US: Consumer Sentiment


Fri Sep 11 09:00:00 CDT 2015

Consensus Consensus Range Actual Previous
Sentiment Index - Level 91.0 86.5 to 96.0 85.7 91.9

Highlights
Just when you think you've gotten through the week, consumer sentiment dives and, perhaps, tips the balance against a rate hike. The mid-month September flash for the consumer sentiment index is down more than 6 points to 85.7 which is below Econoday's low-end forecast. The index is now at its lowest point since September last year.

Weakness is centered in the expectations component which is down more than 7 points to 76.4, also the lowest reading since last September. Weakness in this component points to a downgrade for the outlook on jobs and income. The current conditions component also fell, down nearly 5 points to 100.3 for its weakest reading since October. Weakness here points to weakness for September consumer spending. Inflation readings are quiet but did tick 1 tenth higher for both the 1-year outlook, at 2.9 percent, and the 5-year, at 2.8 percent.

New York Fed President William Dudley himself has said he is focused on this report as an early indication of how U.S. consumers are responding to Chinese-based market turbulence. These results offer a rallying cry for the doves at next week's FOMC meeting.

Market Consensus Before Announcement
The markets may be sliding but forecasters aren't predicting a major impact on consumer sentiment which is expected to edge lower, to 91.0 for the September flash vs 91.9 in August. It was roughly a 91 pace that the index posted in the last two weeks of August, down from a 93 pace in the first half of August and through July. The ongoing decline in sentiment isn't that great, evidence that the U.S. consumer does in fact feel insulated from global events.

Definition
The University of Michigan's Consumer Survey Center questions 500 households each month on their financial conditions and attitudes about the economy. Consumer sentiment is directly related to the strength of consumer spending. Consumer confidence and consumer sentiment are two ways of talking about consumer attitudes. Among economic reports, consumer sentiment refers to the Michigan survey while consumer confidence refers to The Conference Board's survey. Preliminary estimates for a month are released at mid-month. Final estimates for a month are released near the end of the month.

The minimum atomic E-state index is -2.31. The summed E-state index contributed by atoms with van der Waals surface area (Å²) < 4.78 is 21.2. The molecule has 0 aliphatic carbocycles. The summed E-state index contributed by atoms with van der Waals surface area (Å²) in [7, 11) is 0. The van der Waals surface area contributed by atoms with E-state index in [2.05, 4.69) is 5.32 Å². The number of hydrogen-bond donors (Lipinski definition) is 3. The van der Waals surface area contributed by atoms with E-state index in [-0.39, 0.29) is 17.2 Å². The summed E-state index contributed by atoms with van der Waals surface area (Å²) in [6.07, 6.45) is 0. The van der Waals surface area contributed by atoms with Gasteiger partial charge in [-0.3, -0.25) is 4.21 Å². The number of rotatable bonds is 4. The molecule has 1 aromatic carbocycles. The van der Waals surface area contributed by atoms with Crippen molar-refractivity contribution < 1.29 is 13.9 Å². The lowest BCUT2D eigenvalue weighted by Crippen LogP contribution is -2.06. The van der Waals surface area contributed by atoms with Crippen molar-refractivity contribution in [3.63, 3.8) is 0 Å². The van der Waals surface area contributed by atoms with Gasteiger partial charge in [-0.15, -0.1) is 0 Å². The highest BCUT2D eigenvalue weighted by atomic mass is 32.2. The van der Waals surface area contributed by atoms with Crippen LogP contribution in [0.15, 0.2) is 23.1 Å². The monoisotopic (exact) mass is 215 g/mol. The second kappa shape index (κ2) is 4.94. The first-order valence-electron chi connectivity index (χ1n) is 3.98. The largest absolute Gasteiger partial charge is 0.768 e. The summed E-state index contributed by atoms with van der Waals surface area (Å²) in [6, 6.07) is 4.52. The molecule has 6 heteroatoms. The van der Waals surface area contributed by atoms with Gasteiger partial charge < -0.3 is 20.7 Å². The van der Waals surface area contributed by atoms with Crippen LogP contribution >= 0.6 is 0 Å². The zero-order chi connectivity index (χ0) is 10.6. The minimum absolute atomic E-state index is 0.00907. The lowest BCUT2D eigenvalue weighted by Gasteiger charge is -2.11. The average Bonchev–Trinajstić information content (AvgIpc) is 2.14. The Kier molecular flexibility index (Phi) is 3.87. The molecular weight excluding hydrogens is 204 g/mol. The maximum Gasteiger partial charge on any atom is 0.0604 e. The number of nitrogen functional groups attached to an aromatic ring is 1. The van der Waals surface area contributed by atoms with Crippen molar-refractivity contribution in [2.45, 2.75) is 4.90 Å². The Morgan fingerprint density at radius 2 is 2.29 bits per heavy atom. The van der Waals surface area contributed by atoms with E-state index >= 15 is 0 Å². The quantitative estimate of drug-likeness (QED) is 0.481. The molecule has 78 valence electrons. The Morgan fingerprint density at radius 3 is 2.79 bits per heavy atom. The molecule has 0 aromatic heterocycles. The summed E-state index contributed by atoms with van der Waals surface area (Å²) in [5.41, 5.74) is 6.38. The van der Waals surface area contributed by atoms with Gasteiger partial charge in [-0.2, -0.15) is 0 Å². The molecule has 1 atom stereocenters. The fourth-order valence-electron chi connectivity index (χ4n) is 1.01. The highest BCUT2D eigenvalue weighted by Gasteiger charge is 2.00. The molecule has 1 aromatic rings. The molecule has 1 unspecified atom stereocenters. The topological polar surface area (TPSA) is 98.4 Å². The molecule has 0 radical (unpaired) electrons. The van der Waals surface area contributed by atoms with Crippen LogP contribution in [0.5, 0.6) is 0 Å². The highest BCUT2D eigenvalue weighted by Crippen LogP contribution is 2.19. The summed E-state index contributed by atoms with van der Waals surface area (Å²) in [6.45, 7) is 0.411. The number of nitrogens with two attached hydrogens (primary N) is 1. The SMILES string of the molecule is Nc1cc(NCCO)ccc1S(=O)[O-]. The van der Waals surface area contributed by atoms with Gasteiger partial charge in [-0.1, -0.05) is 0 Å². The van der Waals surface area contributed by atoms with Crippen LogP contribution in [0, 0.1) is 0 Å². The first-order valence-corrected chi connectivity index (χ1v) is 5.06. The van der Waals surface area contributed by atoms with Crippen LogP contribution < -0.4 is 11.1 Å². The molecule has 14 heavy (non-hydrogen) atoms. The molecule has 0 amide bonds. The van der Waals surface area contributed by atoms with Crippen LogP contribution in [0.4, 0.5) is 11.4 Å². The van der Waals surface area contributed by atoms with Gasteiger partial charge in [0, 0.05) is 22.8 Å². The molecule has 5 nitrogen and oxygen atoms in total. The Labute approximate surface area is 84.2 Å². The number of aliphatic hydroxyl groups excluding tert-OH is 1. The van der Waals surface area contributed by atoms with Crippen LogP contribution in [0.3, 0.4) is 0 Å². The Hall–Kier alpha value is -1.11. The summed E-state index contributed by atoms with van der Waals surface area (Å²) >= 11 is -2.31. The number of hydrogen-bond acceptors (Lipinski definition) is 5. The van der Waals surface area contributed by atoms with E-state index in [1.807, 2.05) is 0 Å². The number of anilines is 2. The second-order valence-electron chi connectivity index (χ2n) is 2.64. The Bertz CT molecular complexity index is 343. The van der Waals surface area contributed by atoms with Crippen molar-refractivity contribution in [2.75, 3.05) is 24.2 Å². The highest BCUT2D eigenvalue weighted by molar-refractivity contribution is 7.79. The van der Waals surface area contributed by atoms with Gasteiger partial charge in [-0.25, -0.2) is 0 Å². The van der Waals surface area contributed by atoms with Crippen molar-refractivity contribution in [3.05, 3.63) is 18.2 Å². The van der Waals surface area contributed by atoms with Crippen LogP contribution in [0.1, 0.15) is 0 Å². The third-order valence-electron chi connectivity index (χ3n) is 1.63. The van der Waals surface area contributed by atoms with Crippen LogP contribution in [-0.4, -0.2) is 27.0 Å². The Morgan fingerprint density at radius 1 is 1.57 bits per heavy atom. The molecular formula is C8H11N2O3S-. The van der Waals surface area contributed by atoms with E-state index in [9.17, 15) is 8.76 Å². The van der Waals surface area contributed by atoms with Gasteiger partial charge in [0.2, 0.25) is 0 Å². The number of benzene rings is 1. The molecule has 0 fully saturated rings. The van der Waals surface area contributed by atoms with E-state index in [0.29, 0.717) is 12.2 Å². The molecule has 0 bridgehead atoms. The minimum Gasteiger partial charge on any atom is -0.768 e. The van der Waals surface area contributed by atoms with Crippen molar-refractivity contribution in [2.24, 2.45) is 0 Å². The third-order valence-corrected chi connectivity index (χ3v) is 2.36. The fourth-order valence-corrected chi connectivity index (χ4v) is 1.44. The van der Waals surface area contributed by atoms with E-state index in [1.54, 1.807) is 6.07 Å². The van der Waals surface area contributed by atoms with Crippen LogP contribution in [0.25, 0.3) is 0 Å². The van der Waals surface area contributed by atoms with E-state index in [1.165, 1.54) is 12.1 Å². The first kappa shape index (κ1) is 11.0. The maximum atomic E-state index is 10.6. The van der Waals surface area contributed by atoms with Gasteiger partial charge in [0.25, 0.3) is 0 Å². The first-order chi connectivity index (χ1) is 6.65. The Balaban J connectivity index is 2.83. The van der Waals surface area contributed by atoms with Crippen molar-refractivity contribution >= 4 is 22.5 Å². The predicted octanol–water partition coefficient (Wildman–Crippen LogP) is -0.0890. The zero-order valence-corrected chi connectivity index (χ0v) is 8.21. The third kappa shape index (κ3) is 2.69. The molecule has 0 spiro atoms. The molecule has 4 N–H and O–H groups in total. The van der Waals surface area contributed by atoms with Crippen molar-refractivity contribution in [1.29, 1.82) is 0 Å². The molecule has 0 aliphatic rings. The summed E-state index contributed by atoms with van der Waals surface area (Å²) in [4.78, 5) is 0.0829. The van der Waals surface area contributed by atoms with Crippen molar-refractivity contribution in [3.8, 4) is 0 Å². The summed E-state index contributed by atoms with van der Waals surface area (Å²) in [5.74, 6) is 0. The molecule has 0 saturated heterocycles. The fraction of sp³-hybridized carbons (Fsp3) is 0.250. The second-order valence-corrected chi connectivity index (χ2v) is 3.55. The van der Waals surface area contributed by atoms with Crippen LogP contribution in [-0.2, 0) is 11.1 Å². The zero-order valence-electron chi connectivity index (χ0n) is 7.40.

Description
The pattern in consumer attitudes and spending is often the foremost influence on stock and bond markets. For stocks, strong economic growth translates to healthy corporate profits and higher stock prices. For bonds, the focus is whether economic growth goes overboard and leads to inflation. Ideally, the economy walks that fine line between strong growth and excessive (inflationary) growth. This balance was achieved through much of the nineties. For this reason alone, investors in the stock and bond markets enjoyed huge gains during the bull market of the 1990s. Consumer confidence did shift down in tandem with the equity market between 2000 and 2002 and then recovered in 2003 and 2004. More recently, the credit crunch and surge in gasoline prices led confidence downward in 2007. Despite a drop in gasoline prices, 2008 saw sentiment near record lows due to recession, a precipitous fall in stock prices, and fragile credit markets. However, consumer sentiment helped to confirm the easing of recession during 2009 as this index slowly rose from earlier lows. One should be aware that this report is released to private subscribers several minutes prior to release to the media. This may account for occasional market activity just prior to public release.

Consumer spending accounts for more than two-thirds of the economy, so the markets are always dying to know what consumers are up to and how they might behave in the near future. The more confident consumers are about the economy and their own personal finances, the more likely they are to spend. With this in mind, it's easy to see how this index of consumer attitudes gives insight to the direction of the economy. Just note that changes in consumer confidence and retail sales don't move in tandem month by month.